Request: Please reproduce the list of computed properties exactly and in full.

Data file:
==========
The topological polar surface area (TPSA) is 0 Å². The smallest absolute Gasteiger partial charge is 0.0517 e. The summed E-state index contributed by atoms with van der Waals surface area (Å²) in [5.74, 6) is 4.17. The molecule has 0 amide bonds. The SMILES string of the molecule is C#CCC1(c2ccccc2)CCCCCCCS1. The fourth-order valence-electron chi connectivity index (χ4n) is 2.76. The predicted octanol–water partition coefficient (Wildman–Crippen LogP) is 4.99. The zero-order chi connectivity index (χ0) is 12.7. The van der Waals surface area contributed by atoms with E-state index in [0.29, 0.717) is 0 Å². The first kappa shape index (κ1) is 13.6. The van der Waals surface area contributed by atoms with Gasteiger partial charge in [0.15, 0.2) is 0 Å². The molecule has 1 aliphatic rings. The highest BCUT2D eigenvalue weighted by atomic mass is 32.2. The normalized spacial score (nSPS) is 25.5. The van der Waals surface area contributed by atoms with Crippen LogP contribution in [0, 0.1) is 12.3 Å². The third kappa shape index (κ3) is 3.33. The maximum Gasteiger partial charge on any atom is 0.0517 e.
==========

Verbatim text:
The topological polar surface area (TPSA) is 0 Å². The smallest absolute Gasteiger partial charge is 0.0517 e. The summed E-state index contributed by atoms with van der Waals surface area (Å²) in [5.74, 6) is 4.17. The molecule has 0 amide bonds. The SMILES string of the molecule is C#CCC1(c2ccccc2)CCCCCCCS1. The fourth-order valence-electron chi connectivity index (χ4n) is 2.76. The predicted octanol–water partition coefficient (Wildman–Crippen LogP) is 4.99. The zero-order chi connectivity index (χ0) is 12.7. The van der Waals surface area contributed by atoms with E-state index in [0.29, 0.717) is 0 Å². The first kappa shape index (κ1) is 13.6. The van der Waals surface area contributed by atoms with Gasteiger partial charge in [0.15, 0.2) is 0 Å². The molecule has 1 aliphatic rings. The highest BCUT2D eigenvalue weighted by atomic mass is 32.2. The normalized spacial score (nSPS) is 25.5. The van der Waals surface area contributed by atoms with Crippen LogP contribution in [0, 0.1) is 12.3 Å². The third kappa shape index (κ3) is 3.33. The maximum Gasteiger partial charge on any atom is 0.0517 e.